They needed to recite their names to let Israel know that there are American Jews who believe that political actions have consequences, and that Hamas, with its ugly, violent and desperate measures did not attack out of antisemitic hatred but because of Israel’s ongoing blockade of Gaza that has crippled their economy and reduced the land to poverty.
They needed to recite their names to tell the leadership of the Federation that Jewish money would be better spent on the sick and poor in our city than on funding Israel Solidarity rallies.
They needed to recite their names to remind all of us all that every life is precious.
Here is additional information about the protest from the Jewish Exponent in Phillly:
Six Jewish protesters were escorted in handcuffs from the Jewish Community Services Building in Center City on Friday afternoon after occupying the building’s lobby for a good chunk of the day….
The building, which is owned by the Jewish Federation of Greater Philadelphia, was “occupied” by the members of the Philadelphia chapter of Jewish Voice for Peace at 11:30 a.m.
After gaining entry to the building’s lobby by pretending to be volunteers for the Mitzvah Food Project, a nonprofit run by the Jewish Federation, the protesters linked arms and demanded to speak with Federation CEO Naomi Adler. As soon as they gained entry, another 40 or so members of the group arrived with signs to protest outside…
Inside and outside, the protestors sang Hebrew songs and protest chants. “We are a peaceful Jewish people praying for Gazan lives,” sang the six members inside…
They read a petition addressed to three leaders of national Jewish organizations: Jerry Silverman, CEO of the Jewish Federations of North America; Rabbi David Saperstein, head of the Reform movement’s Religious Action Center; and Rabbi Steve Gutow, head of the Jewish Council for Public Affairs. The petition, which they claimed was signed by 35,000 people nationally and 400 in the Greater Philadelphia region, stated that responsibility for the latest conflict “lies in the Israeli government’s commitment to occupation over the well-being of Palestinians or Israelis.”…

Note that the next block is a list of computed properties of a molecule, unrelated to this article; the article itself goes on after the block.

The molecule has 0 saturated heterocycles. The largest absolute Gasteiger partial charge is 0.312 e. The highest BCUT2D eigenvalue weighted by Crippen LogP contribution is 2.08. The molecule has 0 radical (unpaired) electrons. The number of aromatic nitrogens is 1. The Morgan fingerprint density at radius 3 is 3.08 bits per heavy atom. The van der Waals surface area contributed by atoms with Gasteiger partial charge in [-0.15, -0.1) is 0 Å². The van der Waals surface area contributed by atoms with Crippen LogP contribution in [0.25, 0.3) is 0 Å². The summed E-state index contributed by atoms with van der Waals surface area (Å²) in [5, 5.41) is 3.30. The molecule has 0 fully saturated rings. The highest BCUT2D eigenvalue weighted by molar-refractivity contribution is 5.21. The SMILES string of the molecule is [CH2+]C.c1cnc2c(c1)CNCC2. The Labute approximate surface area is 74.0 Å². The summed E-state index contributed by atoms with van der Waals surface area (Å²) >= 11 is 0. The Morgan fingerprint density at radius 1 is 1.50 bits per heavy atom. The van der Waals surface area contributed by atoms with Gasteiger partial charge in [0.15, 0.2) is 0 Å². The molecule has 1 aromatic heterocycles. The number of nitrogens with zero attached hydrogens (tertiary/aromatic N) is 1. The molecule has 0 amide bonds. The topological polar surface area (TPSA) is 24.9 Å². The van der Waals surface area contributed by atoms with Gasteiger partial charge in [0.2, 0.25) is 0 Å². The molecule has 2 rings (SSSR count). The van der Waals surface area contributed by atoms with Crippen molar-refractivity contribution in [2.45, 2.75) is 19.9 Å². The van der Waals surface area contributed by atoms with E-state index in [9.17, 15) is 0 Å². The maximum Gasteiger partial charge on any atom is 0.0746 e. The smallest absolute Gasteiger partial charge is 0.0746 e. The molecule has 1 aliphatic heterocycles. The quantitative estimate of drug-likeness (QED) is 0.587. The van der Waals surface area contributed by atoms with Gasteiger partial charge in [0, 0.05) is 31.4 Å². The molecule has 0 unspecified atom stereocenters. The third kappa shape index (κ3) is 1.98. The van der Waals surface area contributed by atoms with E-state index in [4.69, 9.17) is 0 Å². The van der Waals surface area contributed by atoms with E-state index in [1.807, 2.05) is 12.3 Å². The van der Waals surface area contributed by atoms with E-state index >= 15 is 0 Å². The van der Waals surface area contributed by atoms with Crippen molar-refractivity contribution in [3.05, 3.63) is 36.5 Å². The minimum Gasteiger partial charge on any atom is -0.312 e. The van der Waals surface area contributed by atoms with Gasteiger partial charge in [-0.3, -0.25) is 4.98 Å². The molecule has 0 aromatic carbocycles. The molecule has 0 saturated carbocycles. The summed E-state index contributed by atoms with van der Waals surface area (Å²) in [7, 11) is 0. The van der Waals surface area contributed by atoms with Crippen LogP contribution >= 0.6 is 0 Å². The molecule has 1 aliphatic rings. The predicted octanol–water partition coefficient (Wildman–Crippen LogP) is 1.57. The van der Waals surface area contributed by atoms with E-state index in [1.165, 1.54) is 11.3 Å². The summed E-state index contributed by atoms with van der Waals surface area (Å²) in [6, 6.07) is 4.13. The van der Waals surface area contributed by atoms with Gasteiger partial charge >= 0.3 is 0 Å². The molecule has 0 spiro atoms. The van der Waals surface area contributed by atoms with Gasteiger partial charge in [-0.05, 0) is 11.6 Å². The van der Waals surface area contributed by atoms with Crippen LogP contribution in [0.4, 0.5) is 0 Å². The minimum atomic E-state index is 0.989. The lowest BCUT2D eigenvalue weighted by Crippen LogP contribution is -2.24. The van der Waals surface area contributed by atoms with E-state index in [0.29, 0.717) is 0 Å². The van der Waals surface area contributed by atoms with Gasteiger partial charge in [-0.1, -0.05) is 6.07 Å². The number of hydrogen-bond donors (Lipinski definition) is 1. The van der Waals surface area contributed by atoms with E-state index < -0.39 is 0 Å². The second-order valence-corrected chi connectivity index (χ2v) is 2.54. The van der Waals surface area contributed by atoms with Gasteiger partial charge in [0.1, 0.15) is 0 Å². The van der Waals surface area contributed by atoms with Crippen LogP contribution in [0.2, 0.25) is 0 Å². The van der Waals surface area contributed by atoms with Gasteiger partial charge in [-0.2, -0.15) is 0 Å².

“What I will do is listen to what you have to say — I wish you had reached out first,” Adler told the group, “as long as there is an agreement that you peacefully leave so that no one’s unsafe and the building can continue with business.”
They responded by saying that “unfortunately, we cannot leave the building until we know” that the group’s demand will be met, before proceeding back into the lobby, where they continued to sing…
Asked why the group’s petition did not mention Israelis who had suffered in the war, Nicole Sugarman, who was outside, said, “Yes, of course we are concerned for all lives.”
Susan Landau, who is a leader of the local BDS movement against Israel, said: “We wanted to focus on what Jewish leaders are not dealing with. We don’t need to draw attention to what is already known” from the Israeli perspective, she said. Asked whether if getting all the rights Palestinians were seeking meant a “one-state solution,” meaning the end of the Jewish state, Landau said that might be what’s required.
Oh and this is from Joshua Albert, at The Declaration. Notice the great quote:
Protesters held placards with messages including: “Ceasefire is not enough, end the blockade”, “ Hold Israel accountable”, and “Some are guilty, all are responsible”…
“It’s about time this happened,” one employee said to them as she was leaving the building.